So you've decided to outsource. You know you need someone else managing your IT systems so you can focus on what's important. But within your IT operations, where exactly will you draw the line? Who will leave and who will stay?
It's a tough question. After you reach the initial decision to outsource, you'll then have to decide how much of your IT organization you can farm out and how much you need to keep internal. How many people should stay? What functions are important enough that they need to stay in-house? And what will those remaining internal positions look like?
Although the answers will probably vary according to each company and situation, Carolyn Byerly decided on a ratio of about one to nine — one internal position for every nine outsourced positions. Although those numbers seem somewhat arbitrary at first glance, Byerly said more than 10 months of study went into the decision.
Byerly is the chief information officer for Stanford Hospital & Clinics in Palo Alto, CA. She joined Stanford in May 2002 and has 30 years of experience in IT management and planning, including 20 years with healthcare organizations. Stanford counts around 613 beds and a total of about 1,800 medical staff.
The hospital last year outsourced its IT operations to Perot Systems Corp. in a deal worth around $380 million. Around $60 million of the Perot IT outsourcing agreement involves Stanford's affiliate Lucile Packard Children's Hospital, which Byerly does not oversee.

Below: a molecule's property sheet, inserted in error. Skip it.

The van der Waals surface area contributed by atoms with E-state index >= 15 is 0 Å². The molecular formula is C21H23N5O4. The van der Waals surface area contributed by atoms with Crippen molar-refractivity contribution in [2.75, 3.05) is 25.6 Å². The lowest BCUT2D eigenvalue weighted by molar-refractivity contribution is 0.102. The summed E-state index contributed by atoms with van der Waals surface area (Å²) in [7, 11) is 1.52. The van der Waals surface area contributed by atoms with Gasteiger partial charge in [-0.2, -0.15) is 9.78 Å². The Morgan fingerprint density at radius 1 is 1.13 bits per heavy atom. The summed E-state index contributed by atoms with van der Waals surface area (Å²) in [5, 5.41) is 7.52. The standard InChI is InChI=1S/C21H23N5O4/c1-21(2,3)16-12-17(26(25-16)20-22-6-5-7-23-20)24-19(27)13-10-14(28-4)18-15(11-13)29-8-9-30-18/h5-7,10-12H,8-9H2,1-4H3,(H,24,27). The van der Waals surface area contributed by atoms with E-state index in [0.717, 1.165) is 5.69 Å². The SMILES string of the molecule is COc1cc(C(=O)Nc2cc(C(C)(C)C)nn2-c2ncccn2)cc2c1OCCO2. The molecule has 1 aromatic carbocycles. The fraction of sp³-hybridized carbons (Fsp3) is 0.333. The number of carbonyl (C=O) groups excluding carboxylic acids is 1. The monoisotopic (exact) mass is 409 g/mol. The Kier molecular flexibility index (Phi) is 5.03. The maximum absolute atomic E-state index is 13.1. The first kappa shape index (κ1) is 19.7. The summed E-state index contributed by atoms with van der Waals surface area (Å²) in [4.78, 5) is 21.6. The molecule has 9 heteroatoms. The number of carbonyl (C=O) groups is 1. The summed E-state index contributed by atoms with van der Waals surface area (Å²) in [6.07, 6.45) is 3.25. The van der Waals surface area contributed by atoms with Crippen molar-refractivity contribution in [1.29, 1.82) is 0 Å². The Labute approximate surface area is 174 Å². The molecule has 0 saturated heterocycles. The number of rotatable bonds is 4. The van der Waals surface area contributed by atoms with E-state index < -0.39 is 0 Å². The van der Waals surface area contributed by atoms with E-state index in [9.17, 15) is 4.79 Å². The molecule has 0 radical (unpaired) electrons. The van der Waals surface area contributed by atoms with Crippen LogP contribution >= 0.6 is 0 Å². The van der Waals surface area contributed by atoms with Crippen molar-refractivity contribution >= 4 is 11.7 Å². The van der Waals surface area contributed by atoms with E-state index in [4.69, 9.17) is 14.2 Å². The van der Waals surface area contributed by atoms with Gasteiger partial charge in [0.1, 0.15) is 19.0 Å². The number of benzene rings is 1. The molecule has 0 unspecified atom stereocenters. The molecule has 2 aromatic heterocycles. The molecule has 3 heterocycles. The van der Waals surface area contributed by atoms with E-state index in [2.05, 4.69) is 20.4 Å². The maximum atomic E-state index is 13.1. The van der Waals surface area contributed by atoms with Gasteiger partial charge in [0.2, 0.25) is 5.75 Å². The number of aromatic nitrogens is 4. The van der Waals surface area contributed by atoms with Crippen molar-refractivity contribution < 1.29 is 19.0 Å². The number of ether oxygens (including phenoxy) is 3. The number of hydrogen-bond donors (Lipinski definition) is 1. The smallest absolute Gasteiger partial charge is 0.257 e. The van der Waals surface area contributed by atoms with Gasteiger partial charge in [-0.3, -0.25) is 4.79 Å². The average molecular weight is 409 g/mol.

Stanford's leadership decided to outsource the hospital's IT functions in 2003, after about six months of internal review. Byerly headed the evaluation, which covered all aspects of the hospital's IT operations including staffing, help desk services, infrastructure and other functions.
"We discovered that we had significant risks in that evaluation," she said.
The internal review uncovered concerns regarding federal regulations, infrastructure security, disaster preparedness, data center functions — and a shortage of staff to deal with it all. The varied, complex nature of the issues convinced Byerly and the rest of the hospital's leadership that outsourcing was the only way to bring everything up to snuff quickly and cost effectively.
Straight away, Byerly sought out the advise of outsourcing consulting firm Everest. The firm offers counsel on outsourcing vendors, contract negotiations and internal restructuring. For 10 months, Byerly worked alongside a five-member team from Everest to cover all of Stanford's bases. The team included a senior account executive, an IT expert, a number cruncher, a former outsourcing vendor executive, and a consultant with experience in the medical field. Together, Byerly and the team figured out that touchy question: who will leave Stanford and who will stay?
First things first: "I knew I wasn't being outsourced," Byerly said.
Starting from that point, Byerly and her Everest team determined five areas that needed to remain in-house within Stanford: